Environmental Response of Dinoponera lucida Emery 1901 (Hymenoptera: Formicidae), an Endemic Threatened Species of the Atlantic Forest Central Corridor

Soares Simon, José Henrique Schoereder, Marcos da Cunha Teixeira


Endemic species of Atlantic Forest Central Corridor may have evolved under adverse climate conditions, but their response to modern climate change is unclear. The aim of this study is to evaluate the response of the endemic and endangered ant species Dinoponera lucida to biotics and abiotics factors based on three scales: ecological factors inside forest fragment, physical attributes of landscape and climatic variables of the assessed region. Data collection took place in a representative selection of forest fragments in the region where the species is distributed in. Pitfalls were used to collect samples and to assure the presence and absence of the species in the site. We also checked the abundance of food resources and applied a hemispherical photography technique to measure shading inside the fragment, in loco. Landscape attributes data and climatic predictors were collected through geoprocessing techniques. All predictors were associated with binary “presence” and “absence” data based applied in logistic models. There was no significant response to environmental aspects within the fragment or to landscape, but there was strong and peculiar response to climatic variables such as temperature and rainfall. Accordingly, D. lucida presents a restricted realized niche, a feature shared among many endangered species that can disappear due to displacement and to habitat loss caused by climate and environmental changes. This species presents all the criteria necessary to be considered as rare, which is a controversial subject with political implications for Espírito Santo state, and makes D. lucida the ideal target for urgent conservation strategies.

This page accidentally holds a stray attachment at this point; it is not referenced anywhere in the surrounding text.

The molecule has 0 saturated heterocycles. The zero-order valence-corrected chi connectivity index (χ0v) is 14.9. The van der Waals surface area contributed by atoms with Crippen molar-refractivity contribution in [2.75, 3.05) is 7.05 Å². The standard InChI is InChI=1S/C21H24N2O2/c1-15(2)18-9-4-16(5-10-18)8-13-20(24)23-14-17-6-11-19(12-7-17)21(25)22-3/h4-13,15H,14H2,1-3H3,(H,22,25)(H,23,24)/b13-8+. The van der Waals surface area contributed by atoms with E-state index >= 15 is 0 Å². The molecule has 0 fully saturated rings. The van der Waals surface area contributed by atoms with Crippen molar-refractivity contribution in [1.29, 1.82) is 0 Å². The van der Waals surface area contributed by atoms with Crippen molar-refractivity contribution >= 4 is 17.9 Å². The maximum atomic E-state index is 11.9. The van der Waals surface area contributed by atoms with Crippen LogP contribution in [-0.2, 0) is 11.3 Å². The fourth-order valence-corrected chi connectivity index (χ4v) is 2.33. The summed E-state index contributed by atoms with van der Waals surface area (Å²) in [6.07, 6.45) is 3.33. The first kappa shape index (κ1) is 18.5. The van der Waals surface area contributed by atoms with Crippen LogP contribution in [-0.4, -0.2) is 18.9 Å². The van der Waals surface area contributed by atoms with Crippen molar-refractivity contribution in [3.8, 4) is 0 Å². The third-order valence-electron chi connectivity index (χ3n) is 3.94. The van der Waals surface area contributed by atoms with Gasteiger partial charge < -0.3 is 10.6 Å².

Endemism; Geographic range; Niche breadth; Extinction risk, Rare species

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